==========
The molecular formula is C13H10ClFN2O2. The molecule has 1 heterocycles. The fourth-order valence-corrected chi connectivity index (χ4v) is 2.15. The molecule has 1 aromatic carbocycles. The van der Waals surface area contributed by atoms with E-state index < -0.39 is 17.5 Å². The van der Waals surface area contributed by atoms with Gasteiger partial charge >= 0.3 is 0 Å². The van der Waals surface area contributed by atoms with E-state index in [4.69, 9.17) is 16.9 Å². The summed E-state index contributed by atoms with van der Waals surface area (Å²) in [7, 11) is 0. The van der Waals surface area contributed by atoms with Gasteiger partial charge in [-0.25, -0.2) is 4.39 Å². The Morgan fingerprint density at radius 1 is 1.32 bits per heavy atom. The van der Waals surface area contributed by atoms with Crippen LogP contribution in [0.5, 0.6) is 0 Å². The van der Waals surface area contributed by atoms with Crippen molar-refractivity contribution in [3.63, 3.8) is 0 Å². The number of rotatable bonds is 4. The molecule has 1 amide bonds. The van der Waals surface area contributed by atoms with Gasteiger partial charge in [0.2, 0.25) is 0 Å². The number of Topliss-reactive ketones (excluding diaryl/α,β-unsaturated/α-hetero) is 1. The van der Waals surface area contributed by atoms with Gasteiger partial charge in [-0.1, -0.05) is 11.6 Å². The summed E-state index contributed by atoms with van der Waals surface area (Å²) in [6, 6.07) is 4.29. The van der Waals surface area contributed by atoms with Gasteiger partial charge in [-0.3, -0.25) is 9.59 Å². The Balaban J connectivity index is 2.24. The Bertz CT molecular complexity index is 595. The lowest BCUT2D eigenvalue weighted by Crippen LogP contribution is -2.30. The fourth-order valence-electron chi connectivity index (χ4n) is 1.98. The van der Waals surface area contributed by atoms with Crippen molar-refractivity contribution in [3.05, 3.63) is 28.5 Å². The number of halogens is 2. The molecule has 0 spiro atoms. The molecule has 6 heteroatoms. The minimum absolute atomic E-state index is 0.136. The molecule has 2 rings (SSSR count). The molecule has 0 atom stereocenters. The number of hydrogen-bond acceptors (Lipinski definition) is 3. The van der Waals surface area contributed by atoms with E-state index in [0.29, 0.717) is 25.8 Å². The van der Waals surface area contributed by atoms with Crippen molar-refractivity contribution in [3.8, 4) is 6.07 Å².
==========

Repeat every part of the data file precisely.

The molecular formula is C13H10ClFN2O2. The molecule has 1 heterocycles. The fourth-order valence-corrected chi connectivity index (χ4v) is 2.15. The molecule has 1 aromatic carbocycles. The van der Waals surface area contributed by atoms with E-state index < -0.39 is 17.5 Å². The van der Waals surface area contributed by atoms with Gasteiger partial charge >= 0.3 is 0 Å². The van der Waals surface area contributed by atoms with E-state index in [4.69, 9.17) is 16.9 Å². The summed E-state index contributed by atoms with van der Waals surface area (Å²) in [7, 11) is 0. The van der Waals surface area contributed by atoms with Gasteiger partial charge in [-0.25, -0.2) is 4.39 Å². The Morgan fingerprint density at radius 1 is 1.32 bits per heavy atom. The van der Waals surface area contributed by atoms with Crippen LogP contribution in [0.5, 0.6) is 0 Å². The van der Waals surface area contributed by atoms with Crippen molar-refractivity contribution in [3.63, 3.8) is 0 Å². The number of rotatable bonds is 4. The molecule has 1 amide bonds. The van der Waals surface area contributed by atoms with Gasteiger partial charge in [0.2, 0.25) is 0 Å². The number of Topliss-reactive ketones (excluding diaryl/α,β-unsaturated/α-hetero) is 1. The van der Waals surface area contributed by atoms with Gasteiger partial charge in [-0.1, -0.05) is 11.6 Å². The summed E-state index contributed by atoms with van der Waals surface area (Å²) in [6, 6.07) is 4.29. The van der Waals surface area contributed by atoms with Gasteiger partial charge in [-0.3, -0.25) is 9.59 Å². The Balaban J connectivity index is 2.24. The Bertz CT molecular complexity index is 595. The lowest BCUT2D eigenvalue weighted by Crippen LogP contribution is -2.30. The fourth-order valence-electron chi connectivity index (χ4n) is 1.98. The van der Waals surface area contributed by atoms with Crippen molar-refractivity contribution in [3.05, 3.63) is 28.5 Å². The number of halogens is 2. The molecule has 0 spiro atoms. The molecule has 6 heteroatoms. The minimum absolute atomic E-state index is 0.136. The molecule has 2 rings (SSSR count). The molecule has 0 atom stereocenters. The number of hydrogen-bond acceptors (Lipinski definition) is 3. The van der Waals surface area contributed by atoms with E-state index in [0.29, 0.717) is 25.8 Å². The van der Waals surface area contributed by atoms with Crippen molar-refractivity contribution in [3.8, 4) is 6.07 Å².